Headspace | Inhuman Swill | William Shunn

          

Headspace

This film review was originally published online at Science Fiction Weekly, February 16, 2006.
B

Alex (Christopher Denham) is a bright young man but aimless, with not much of a past, not much of a future, and not much to do but paint his fingernails black. He house-sits for a wealthy couple on Manhattan’s Upper West Side, but only begins living up to his potential when he falls in with the colorful speed-chess crowd at a nearby park. He loses his first match with champion Harry (Erick Kastel) very quickly, but something makes him look forward to their next match with eagerness.

Never a fan of chess, suddenly Alex begins to grasp the game like never before. In fact, he grasps every subject like never before, absorbing chess strategy and Cervantes with equal aplomb. It doesn’t take a genius tell that he’s becoming one, and still his mental capacity continues to grow. Too bad his new braininess comes at a cost. He’s having visions too, glimpses of a childhood that never was his—an older brother, a mother’s knife, a father’s shotgun, and a terrible, implacable evil ripping the family apart.

Alex wakes up in the hospital after a particularly bad episode, having blacked out and nearly died. The doctors find nothing wrong with him save for a remarkable amount of brain activity. They discharge him into the care of Dr. Murphy (Olivia Hussey), a research psychologist writing a book on the “brain switch” that unleashes the potential of human intelligence.

The chess matches in the park with Harry continue, but when Alex at last visits Harry’s loft he finds paintings disturbingly like the images from his visions. More disturbing, people he knows have begun to die, mauled by a monster straight out of his dreams. But no one, least of all Dr. Murphy, will take him literally when he tries to warn them he’s being stalked by demons from hell.

Alex’s only chance is to unravel the mystery of his visions before he loses his sanity—unless maybe he already has.

Inside its characters’ heads—literally

Horror aficionados, watch this year for Headspace to play a theater or festival somewhere near you. I had fun and it scared me, which is all I ask of a movie like this.

Some horror movies work by evoking a mood of dread. Some rely on sudden shocks and gore. Headspace, for the most part, finds the right balance between the two extremes for the most part. Director Andrew van den Houten, helming his first feature-length outing, sets the tone with a tense and frightening opening sequence in which a father must escape with his two boys from their demon-possessed mother. The scene ends on a truly gruesome and bravura note.

Van den Houten steers the action into present-day New York City with a confident hand, resisting the temptation to hurry the scares along. The story unfolds at its own pace, bring out the sense of gothic menace that lies beneath the surface of Manhattan’s venerable old neighborhoods. Christopher Denham in the role of Alex creates a believable portrait of a character coming to grips with bewildering new abilities. Some of the most effective scenes feature Alex reexperiencing the wonder and terror of childhood, when the night was huge and we didn’t yet know what was and was not possible.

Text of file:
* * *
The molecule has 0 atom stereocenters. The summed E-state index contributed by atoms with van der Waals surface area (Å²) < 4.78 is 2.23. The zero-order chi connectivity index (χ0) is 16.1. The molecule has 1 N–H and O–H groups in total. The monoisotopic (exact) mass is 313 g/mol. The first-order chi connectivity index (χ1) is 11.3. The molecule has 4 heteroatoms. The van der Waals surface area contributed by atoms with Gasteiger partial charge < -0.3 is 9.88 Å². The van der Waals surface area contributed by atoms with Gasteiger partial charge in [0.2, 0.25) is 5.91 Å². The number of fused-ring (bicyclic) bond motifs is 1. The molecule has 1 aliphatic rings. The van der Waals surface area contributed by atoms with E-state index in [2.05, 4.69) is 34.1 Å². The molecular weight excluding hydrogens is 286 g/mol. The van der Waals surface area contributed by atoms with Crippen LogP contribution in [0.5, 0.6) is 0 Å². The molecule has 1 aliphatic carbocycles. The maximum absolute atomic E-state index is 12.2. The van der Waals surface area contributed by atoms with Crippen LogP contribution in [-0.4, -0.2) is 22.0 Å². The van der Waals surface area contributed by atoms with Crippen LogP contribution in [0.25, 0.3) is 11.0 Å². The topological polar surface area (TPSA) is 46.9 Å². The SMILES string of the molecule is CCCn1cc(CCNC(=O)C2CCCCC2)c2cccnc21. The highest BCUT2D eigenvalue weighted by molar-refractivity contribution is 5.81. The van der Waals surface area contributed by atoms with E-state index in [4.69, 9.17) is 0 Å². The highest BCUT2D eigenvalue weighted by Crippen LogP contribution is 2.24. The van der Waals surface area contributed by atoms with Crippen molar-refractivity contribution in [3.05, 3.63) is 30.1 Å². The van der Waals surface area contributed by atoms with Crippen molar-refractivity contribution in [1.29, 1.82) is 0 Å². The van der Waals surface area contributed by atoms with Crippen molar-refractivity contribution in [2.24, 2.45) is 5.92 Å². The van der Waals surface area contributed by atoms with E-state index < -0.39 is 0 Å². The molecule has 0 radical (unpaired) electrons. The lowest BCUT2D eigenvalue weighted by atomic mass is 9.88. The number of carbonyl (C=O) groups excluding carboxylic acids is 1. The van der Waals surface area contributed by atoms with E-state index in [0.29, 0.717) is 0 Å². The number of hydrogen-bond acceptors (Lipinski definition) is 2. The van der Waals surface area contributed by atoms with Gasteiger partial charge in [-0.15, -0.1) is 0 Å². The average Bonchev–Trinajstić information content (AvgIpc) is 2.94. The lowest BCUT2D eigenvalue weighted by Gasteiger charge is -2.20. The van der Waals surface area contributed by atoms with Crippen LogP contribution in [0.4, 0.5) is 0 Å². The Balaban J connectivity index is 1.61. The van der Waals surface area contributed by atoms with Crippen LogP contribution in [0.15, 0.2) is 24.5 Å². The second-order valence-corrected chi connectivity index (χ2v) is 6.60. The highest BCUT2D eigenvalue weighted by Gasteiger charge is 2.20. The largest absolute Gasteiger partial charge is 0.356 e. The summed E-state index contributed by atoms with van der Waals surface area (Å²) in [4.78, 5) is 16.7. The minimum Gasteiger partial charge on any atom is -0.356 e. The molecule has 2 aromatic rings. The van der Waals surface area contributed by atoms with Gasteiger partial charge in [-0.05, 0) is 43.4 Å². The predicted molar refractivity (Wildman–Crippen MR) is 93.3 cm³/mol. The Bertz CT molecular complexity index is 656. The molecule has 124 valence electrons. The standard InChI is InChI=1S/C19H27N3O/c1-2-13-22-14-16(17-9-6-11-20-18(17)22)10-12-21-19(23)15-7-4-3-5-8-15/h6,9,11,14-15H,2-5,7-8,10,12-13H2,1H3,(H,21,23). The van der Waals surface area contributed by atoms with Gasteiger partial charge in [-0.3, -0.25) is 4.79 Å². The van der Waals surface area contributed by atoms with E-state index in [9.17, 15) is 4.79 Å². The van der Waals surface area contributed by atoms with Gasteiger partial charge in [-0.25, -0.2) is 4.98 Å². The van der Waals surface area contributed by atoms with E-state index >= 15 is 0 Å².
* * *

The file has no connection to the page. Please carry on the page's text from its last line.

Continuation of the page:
The moments of gore are applied judiciously, and not without a macabre sense of humor. One character, finding himself in need of a weapon, gulps down the last of his beer before raising the bottle like a club. A shot framed through the gaping wound in a shotgun-blasted skull slyly nods to the film’s progenitors. And it’s delightful, in this city, that when Alex seeks midnight refuge in a church, it’s not the standard Catholic cathedral but Episcopal instead.

Van den Houten does stumble from time to time. We’re told more than shown some aspects of Alex’s developing powers, the pacing of some scenes is awkward, and the movie, strangely, loses its urgency in moments when Alex is fleeing for his life. Also, the young director does not always seem to have firm control of his veteran actors. Sean Young (Blade Runner), William Atherton (Ghostbusters, Die Hard) and especially Udo Kier (Suspiria, Blade, Dogville) do fine work, but Dee Wallace Stone (E.T., The Frighteners) and Olivia Hussey (Zeffirelli’s Romeo and Juliet) don’t seem to have been directed so much as wound up with a key and released. (Their one long scene together plays like the March of the Wooden Dolls.) And charactor actor Mark Margolis (Pi, Requiem for a Dream) is laughably over-the-top as a former KGB scientist.

Still, the low-budget Headspace is a remarkably assured debut for a director who’s still only 26. If his abilities continue to grow like his character’s, his will certainly be a career to watch.  

Headspace
Starring Christopher Denham, Sean Young, William Atherton, Dee Wallace Stone, Olivia Hussey and Udo Kier
Screenplay by Steve Klausner and William M. Miller
Story by Troy McCombs
Directed by Andrew van den Houten
Modernciné
Not rated
Through February 19th in New York

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